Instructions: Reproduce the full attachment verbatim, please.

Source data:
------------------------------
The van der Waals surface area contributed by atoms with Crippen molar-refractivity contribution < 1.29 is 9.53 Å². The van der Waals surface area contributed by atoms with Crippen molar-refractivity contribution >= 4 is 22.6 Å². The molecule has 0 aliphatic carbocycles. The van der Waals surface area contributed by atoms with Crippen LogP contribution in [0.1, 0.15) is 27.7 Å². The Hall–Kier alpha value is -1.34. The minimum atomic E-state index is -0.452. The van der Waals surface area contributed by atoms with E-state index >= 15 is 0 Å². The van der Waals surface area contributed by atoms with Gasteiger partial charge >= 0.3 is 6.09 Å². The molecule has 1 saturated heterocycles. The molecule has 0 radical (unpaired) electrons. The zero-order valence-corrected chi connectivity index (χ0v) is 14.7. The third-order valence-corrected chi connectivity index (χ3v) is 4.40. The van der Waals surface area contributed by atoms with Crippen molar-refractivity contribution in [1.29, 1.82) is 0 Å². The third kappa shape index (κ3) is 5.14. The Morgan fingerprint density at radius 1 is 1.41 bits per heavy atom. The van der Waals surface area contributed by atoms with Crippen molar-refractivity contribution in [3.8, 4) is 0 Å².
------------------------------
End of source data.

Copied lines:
The van der Waals surface area contributed by atoms with Crippen molar-refractivity contribution < 1.29 is 9.53 Å². The van der Waals surface area contributed by atoms with Crippen molar-refractivity contribution >= 4 is 22.6 Å². The molecule has 0 aliphatic carbocycles. The van der Waals surface area contributed by atoms with Crippen LogP contribution in [0.1, 0.15) is 27.7 Å². The Hall–Kier alpha value is -1.34. The minimum atomic E-state index is -0.452. The van der Waals surface area contributed by atoms with E-state index >= 15 is 0 Å². The van der Waals surface area contributed by atoms with Gasteiger partial charge >= 0.3 is 6.09 Å². The molecule has 1 saturated heterocycles. The molecule has 0 radical (unpaired) electrons. The zero-order valence-corrected chi connectivity index (χ0v) is 14.7. The third-order valence-corrected chi connectivity index (χ3v) is 4.40. The van der Waals surface area contributed by atoms with Crippen molar-refractivity contribution in [1.29, 1.82) is 0 Å². The third kappa shape index (κ3) is 5.14. The Morgan fingerprint density at radius 1 is 1.41 bits per heavy atom. The van der Waals surface area contributed by atoms with Crippen molar-refractivity contribution in [3.8, 4) is 0 Å².